By KELIN DILLON
In a letter sent by U.S. Trade Representative Katherine Tai to Mexico’s Secretary of the Economy Tatiana Clouthier on Thursday, March 31, the United States has now claimed that Mexican President Andrés Manuel López Obrador’s (AMLO) controversial energy reform has put $10 billion of U.S. investment at risk, particularly when considering the United States-Mexico-Canada Agreement (USMCA) treaty.
“Unfortunately, although we have tried to be constructive with the government of Mexico in addressing these concerns, there has been no change in Mexico’s (energy) policy,” read Tai’s letter. “U.S. companies continue to face arbitrary treatment and more than $10 billion in U.S. investment in Mexico, most of it in renewable energy facilities, is at risk now more than ever.”
While Tai’s $10 billion figure only took U.S. capital into account, international legal battles could bolster this number of lost investment up – especially if European companies are factored into the equation.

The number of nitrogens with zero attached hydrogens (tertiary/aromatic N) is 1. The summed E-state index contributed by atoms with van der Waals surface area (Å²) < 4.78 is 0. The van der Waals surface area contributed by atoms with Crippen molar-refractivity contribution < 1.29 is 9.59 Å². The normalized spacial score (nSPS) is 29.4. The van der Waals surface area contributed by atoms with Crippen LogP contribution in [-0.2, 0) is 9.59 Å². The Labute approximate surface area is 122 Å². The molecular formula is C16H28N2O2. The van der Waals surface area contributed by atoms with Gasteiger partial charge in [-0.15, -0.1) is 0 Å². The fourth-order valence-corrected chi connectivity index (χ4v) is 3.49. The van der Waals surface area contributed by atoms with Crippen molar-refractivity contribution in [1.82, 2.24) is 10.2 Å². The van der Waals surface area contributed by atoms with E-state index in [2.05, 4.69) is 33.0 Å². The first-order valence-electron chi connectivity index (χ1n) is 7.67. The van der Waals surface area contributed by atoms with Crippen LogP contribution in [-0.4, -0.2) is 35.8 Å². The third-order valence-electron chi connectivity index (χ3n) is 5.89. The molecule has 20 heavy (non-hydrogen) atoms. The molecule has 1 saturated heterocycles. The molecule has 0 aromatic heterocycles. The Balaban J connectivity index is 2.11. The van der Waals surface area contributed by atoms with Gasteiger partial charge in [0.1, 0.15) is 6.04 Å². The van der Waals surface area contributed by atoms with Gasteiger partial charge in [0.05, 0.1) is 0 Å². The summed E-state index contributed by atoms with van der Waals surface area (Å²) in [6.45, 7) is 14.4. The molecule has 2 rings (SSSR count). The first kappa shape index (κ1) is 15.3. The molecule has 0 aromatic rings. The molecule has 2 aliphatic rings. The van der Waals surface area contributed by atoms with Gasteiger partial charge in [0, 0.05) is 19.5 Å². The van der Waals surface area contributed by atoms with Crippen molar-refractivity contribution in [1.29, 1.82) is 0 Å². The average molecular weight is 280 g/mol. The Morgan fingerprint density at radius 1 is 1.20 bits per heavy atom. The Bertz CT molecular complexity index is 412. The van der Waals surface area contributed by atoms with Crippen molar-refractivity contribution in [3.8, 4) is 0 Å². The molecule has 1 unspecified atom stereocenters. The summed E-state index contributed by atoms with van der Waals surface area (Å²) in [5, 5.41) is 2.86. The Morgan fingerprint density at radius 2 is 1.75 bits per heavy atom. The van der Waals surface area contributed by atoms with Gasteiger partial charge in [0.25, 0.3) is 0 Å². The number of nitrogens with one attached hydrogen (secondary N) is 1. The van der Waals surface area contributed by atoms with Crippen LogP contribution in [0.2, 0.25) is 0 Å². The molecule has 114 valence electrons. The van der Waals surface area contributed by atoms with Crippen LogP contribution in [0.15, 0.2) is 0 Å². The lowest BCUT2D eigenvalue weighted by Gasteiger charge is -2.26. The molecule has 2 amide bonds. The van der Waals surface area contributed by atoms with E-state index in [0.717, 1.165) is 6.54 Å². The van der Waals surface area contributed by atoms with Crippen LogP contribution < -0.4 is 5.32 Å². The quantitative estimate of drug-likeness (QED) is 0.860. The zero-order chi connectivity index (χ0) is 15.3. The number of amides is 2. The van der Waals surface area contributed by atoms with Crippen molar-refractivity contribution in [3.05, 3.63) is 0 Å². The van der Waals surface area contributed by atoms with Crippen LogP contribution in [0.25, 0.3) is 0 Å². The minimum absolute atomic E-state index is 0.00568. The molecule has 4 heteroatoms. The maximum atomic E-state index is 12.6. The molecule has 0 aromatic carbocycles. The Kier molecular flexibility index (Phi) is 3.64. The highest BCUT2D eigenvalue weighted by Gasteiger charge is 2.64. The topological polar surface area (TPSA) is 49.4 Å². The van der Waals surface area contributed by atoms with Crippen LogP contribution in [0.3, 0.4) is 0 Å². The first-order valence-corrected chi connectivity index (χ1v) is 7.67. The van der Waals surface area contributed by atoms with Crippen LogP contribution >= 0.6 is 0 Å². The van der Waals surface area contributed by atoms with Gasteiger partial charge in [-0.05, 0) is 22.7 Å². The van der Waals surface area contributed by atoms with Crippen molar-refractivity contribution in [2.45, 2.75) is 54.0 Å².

“I will consider all options available under the USMCA to address these concerns,” continued Tai’s letter. “Therefore, I urge your government to suspend these worrying actions and ensure that the rights of U.S. investors and exporters are protected.”
“The U.S. government has long raised serious concerns about a series of administrative, regulatory and legislative changes in Mexico’s energy policies that violate these fundamental obligations, including changes to the Electricity Industry Law in 2021,” Tai went on to say.
While the United States, particularly under the USMCA, should be able to express their input on Mexico’s energy policies, López Obrador has not been receptive.
Just last week, after a meeting with the U.S. Special Envoy for Climate Change John Kerry, AMLO once again doubled down on his actions, refusing to make any changes to Mexico’s energy policy after the five-hour-plus long meeting with Kerry.